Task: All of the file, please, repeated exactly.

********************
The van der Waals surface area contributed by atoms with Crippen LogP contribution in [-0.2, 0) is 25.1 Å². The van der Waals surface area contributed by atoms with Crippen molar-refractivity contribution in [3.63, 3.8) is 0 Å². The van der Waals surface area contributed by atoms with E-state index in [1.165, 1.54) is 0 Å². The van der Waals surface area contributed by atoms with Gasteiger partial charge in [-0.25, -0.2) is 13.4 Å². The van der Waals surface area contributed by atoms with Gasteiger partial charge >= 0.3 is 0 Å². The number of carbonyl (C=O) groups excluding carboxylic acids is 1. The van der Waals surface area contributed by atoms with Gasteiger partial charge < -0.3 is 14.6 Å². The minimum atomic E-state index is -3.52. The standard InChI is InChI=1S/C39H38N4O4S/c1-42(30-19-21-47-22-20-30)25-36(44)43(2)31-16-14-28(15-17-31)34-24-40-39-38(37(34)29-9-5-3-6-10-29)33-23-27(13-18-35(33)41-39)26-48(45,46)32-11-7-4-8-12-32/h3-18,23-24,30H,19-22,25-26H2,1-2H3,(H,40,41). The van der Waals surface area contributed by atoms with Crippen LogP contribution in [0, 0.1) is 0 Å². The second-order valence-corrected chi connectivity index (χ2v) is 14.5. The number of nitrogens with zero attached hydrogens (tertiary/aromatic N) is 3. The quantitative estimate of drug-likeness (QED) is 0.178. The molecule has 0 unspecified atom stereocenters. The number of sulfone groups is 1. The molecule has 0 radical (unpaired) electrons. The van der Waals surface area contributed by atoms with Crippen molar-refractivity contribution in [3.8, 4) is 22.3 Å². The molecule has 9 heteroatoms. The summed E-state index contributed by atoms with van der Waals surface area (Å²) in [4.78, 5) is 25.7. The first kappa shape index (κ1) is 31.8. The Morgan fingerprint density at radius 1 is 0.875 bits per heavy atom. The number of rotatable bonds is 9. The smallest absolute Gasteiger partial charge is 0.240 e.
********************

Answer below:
The van der Waals surface area contributed by atoms with Crippen LogP contribution in [-0.2, 0) is 25.1 Å². The van der Waals surface area contributed by atoms with Crippen molar-refractivity contribution in [3.63, 3.8) is 0 Å². The van der Waals surface area contributed by atoms with E-state index in [1.165, 1.54) is 0 Å². The van der Waals surface area contributed by atoms with Gasteiger partial charge in [-0.25, -0.2) is 13.4 Å². The van der Waals surface area contributed by atoms with Gasteiger partial charge >= 0.3 is 0 Å². The number of carbonyl (C=O) groups excluding carboxylic acids is 1. The van der Waals surface area contributed by atoms with Gasteiger partial charge < -0.3 is 14.6 Å². The minimum atomic E-state index is -3.52. The standard InChI is InChI=1S/C39H38N4O4S/c1-42(30-19-21-47-22-20-30)25-36(44)43(2)31-16-14-28(15-17-31)34-24-40-39-38(37(34)29-9-5-3-6-10-29)33-23-27(13-18-35(33)41-39)26-48(45,46)32-11-7-4-8-12-32/h3-18,23-24,30H,19-22,25-26H2,1-2H3,(H,40,41). The van der Waals surface area contributed by atoms with Crippen LogP contribution in [0, 0.1) is 0 Å². The second-order valence-corrected chi connectivity index (χ2v) is 14.5. The number of nitrogens with zero attached hydrogens (tertiary/aromatic N) is 3. The quantitative estimate of drug-likeness (QED) is 0.178. The molecule has 0 unspecified atom stereocenters. The number of sulfone groups is 1. The molecule has 0 radical (unpaired) electrons. The van der Waals surface area contributed by atoms with Crippen molar-refractivity contribution in [3.8, 4) is 22.3 Å². The molecule has 9 heteroatoms. The summed E-state index contributed by atoms with van der Waals surface area (Å²) in [4.78, 5) is 25.7. The first kappa shape index (κ1) is 31.8. The Morgan fingerprint density at radius 1 is 0.875 bits per heavy atom. The number of rotatable bonds is 9. The smallest absolute Gasteiger partial charge is 0.240 e.